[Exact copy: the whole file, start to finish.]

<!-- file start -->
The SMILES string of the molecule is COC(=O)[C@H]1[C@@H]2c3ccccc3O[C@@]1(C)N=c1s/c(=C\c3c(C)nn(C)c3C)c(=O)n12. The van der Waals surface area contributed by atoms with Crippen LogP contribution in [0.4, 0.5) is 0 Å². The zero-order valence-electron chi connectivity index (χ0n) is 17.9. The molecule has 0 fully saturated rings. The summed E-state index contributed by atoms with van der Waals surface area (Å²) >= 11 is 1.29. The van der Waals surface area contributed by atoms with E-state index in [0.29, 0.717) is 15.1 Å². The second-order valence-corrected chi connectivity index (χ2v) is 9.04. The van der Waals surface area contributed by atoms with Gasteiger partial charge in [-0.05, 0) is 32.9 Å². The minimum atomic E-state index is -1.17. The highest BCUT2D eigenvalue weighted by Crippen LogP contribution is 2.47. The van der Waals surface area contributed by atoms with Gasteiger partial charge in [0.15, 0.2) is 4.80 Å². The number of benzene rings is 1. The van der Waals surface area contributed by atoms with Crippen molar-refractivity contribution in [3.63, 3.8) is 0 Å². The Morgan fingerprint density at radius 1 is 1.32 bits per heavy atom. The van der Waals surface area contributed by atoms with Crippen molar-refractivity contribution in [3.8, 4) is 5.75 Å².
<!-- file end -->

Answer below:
The SMILES string of the molecule is COC(=O)[C@H]1[C@@H]2c3ccccc3O[C@@]1(C)N=c1s/c(=C\c3c(C)nn(C)c3C)c(=O)n12. The van der Waals surface area contributed by atoms with Crippen LogP contribution in [0.4, 0.5) is 0 Å². The zero-order valence-electron chi connectivity index (χ0n) is 17.9. The molecule has 0 fully saturated rings. The summed E-state index contributed by atoms with van der Waals surface area (Å²) >= 11 is 1.29. The van der Waals surface area contributed by atoms with E-state index in [0.29, 0.717) is 15.1 Å². The second-order valence-corrected chi connectivity index (χ2v) is 9.04. The van der Waals surface area contributed by atoms with Gasteiger partial charge in [-0.05, 0) is 32.9 Å². The minimum atomic E-state index is -1.17. The highest BCUT2D eigenvalue weighted by Crippen LogP contribution is 2.47. The van der Waals surface area contributed by atoms with Gasteiger partial charge in [0.15, 0.2) is 4.80 Å². The number of benzene rings is 1. The van der Waals surface area contributed by atoms with Crippen molar-refractivity contribution in [3.63, 3.8) is 0 Å². The Morgan fingerprint density at radius 1 is 1.32 bits per heavy atom. The van der Waals surface area contributed by atoms with Crippen molar-refractivity contribution in [3.8, 4) is 5.75 Å².